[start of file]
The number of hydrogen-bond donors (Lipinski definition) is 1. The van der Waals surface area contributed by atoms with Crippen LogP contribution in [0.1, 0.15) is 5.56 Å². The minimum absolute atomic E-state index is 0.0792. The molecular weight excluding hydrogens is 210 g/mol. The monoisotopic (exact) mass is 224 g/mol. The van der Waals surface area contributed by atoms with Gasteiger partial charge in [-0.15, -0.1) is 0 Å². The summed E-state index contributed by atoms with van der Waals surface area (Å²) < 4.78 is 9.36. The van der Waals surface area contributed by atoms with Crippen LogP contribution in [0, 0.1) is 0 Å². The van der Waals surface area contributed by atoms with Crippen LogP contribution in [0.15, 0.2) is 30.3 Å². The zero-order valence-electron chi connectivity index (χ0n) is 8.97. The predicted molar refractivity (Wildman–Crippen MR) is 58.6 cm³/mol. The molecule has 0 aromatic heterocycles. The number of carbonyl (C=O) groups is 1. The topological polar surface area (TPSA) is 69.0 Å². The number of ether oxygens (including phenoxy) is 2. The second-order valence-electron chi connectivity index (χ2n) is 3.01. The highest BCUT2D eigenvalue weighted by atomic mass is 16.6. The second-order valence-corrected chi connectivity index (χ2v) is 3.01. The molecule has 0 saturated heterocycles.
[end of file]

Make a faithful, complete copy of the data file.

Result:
The number of hydrogen-bond donors (Lipinski definition) is 1. The van der Waals surface area contributed by atoms with Crippen LogP contribution in [0.1, 0.15) is 5.56 Å². The minimum absolute atomic E-state index is 0.0792. The molecular weight excluding hydrogens is 210 g/mol. The monoisotopic (exact) mass is 224 g/mol. The van der Waals surface area contributed by atoms with Gasteiger partial charge in [-0.15, -0.1) is 0 Å². The summed E-state index contributed by atoms with van der Waals surface area (Å²) < 4.78 is 9.36. The van der Waals surface area contributed by atoms with Crippen LogP contribution in [0, 0.1) is 0 Å². The van der Waals surface area contributed by atoms with Crippen LogP contribution in [0.15, 0.2) is 30.3 Å². The zero-order valence-electron chi connectivity index (χ0n) is 8.97. The predicted molar refractivity (Wildman–Crippen MR) is 58.6 cm³/mol. The molecule has 0 aromatic heterocycles. The number of carbonyl (C=O) groups is 1. The topological polar surface area (TPSA) is 69.0 Å². The number of ether oxygens (including phenoxy) is 2. The second-order valence-electron chi connectivity index (χ2n) is 3.01. The highest BCUT2D eigenvalue weighted by atomic mass is 16.6. The second-order valence-corrected chi connectivity index (χ2v) is 3.01. The molecule has 0 saturated heterocycles.